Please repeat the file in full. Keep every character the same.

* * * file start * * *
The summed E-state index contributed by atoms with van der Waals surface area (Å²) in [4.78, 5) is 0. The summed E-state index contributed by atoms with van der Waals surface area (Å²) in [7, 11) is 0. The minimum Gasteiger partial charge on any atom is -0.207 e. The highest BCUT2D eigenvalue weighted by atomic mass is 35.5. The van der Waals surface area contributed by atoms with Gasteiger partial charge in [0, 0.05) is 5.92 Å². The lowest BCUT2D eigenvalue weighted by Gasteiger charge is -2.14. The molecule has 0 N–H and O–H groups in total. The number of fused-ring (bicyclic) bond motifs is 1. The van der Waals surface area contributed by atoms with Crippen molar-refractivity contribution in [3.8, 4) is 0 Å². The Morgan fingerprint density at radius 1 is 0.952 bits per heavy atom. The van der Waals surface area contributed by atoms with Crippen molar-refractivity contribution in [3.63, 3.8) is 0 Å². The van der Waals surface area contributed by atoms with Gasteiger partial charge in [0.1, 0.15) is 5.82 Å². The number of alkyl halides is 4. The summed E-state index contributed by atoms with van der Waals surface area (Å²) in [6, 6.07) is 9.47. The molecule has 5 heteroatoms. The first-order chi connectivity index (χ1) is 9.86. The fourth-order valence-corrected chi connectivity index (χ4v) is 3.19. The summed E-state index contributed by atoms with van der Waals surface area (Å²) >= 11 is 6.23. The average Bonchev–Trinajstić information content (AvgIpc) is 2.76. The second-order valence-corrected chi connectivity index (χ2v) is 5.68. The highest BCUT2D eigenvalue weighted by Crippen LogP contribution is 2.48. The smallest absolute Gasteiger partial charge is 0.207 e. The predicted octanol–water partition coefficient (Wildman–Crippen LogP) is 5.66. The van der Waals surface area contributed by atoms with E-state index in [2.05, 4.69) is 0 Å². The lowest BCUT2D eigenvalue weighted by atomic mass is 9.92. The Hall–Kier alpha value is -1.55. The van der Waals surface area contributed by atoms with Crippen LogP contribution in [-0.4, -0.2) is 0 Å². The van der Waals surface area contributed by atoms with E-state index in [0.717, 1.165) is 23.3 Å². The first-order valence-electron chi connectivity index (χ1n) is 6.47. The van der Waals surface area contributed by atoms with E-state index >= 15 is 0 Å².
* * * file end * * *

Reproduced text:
The summed E-state index contributed by atoms with van der Waals surface area (Å²) in [4.78, 5) is 0. The summed E-state index contributed by atoms with van der Waals surface area (Å²) in [7, 11) is 0. The minimum Gasteiger partial charge on any atom is -0.207 e. The highest BCUT2D eigenvalue weighted by atomic mass is 35.5. The van der Waals surface area contributed by atoms with Gasteiger partial charge in [0, 0.05) is 5.92 Å². The lowest BCUT2D eigenvalue weighted by Gasteiger charge is -2.14. The molecule has 0 N–H and O–H groups in total. The number of fused-ring (bicyclic) bond motifs is 1. The van der Waals surface area contributed by atoms with Crippen molar-refractivity contribution in [3.8, 4) is 0 Å². The Morgan fingerprint density at radius 1 is 0.952 bits per heavy atom. The van der Waals surface area contributed by atoms with Crippen molar-refractivity contribution in [3.63, 3.8) is 0 Å². The van der Waals surface area contributed by atoms with Gasteiger partial charge in [0.1, 0.15) is 5.82 Å². The number of alkyl halides is 4. The summed E-state index contributed by atoms with van der Waals surface area (Å²) in [6, 6.07) is 9.47. The molecule has 5 heteroatoms. The first-order chi connectivity index (χ1) is 9.86. The fourth-order valence-corrected chi connectivity index (χ4v) is 3.19. The summed E-state index contributed by atoms with van der Waals surface area (Å²) >= 11 is 6.23. The average Bonchev–Trinajstić information content (AvgIpc) is 2.76. The second-order valence-corrected chi connectivity index (χ2v) is 5.68. The highest BCUT2D eigenvalue weighted by Crippen LogP contribution is 2.48. The smallest absolute Gasteiger partial charge is 0.207 e. The predicted octanol–water partition coefficient (Wildman–Crippen LogP) is 5.66. The van der Waals surface area contributed by atoms with E-state index in [2.05, 4.69) is 0 Å². The lowest BCUT2D eigenvalue weighted by atomic mass is 9.92. The Hall–Kier alpha value is -1.55. The van der Waals surface area contributed by atoms with Crippen LogP contribution in [-0.4, -0.2) is 0 Å². The van der Waals surface area contributed by atoms with E-state index in [0.717, 1.165) is 23.3 Å². The first-order valence-electron chi connectivity index (χ1n) is 6.47. The van der Waals surface area contributed by atoms with E-state index >= 15 is 0 Å².